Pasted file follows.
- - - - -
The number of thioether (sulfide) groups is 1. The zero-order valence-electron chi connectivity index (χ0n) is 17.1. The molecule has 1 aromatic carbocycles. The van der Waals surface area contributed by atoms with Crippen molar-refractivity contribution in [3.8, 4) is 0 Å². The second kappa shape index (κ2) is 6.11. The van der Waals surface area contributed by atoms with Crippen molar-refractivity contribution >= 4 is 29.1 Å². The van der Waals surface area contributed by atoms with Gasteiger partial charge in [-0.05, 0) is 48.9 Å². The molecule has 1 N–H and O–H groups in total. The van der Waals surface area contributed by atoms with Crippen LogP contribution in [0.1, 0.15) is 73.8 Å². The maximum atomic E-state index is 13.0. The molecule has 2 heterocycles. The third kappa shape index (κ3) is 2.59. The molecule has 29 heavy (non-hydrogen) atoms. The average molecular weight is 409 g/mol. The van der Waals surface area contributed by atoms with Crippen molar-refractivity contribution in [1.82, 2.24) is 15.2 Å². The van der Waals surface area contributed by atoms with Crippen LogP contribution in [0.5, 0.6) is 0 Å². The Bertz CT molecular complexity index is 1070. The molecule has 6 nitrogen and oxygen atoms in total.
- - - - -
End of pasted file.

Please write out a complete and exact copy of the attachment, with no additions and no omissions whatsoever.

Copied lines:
The number of thioether (sulfide) groups is 1. The zero-order valence-electron chi connectivity index (χ0n) is 17.1. The molecule has 1 aromatic carbocycles. The van der Waals surface area contributed by atoms with Crippen molar-refractivity contribution in [3.8, 4) is 0 Å². The second kappa shape index (κ2) is 6.11. The van der Waals surface area contributed by atoms with Crippen molar-refractivity contribution >= 4 is 29.1 Å². The van der Waals surface area contributed by atoms with Gasteiger partial charge in [-0.05, 0) is 48.9 Å². The molecule has 1 N–H and O–H groups in total. The van der Waals surface area contributed by atoms with Crippen LogP contribution in [0.1, 0.15) is 73.8 Å². The maximum atomic E-state index is 13.0. The molecule has 2 heterocycles. The third kappa shape index (κ3) is 2.59. The molecule has 29 heavy (non-hydrogen) atoms. The average molecular weight is 409 g/mol. The van der Waals surface area contributed by atoms with Crippen molar-refractivity contribution in [1.82, 2.24) is 15.2 Å². The van der Waals surface area contributed by atoms with Crippen LogP contribution in [0.5, 0.6) is 0 Å². The Bertz CT molecular complexity index is 1070. The molecule has 6 nitrogen and oxygen atoms in total.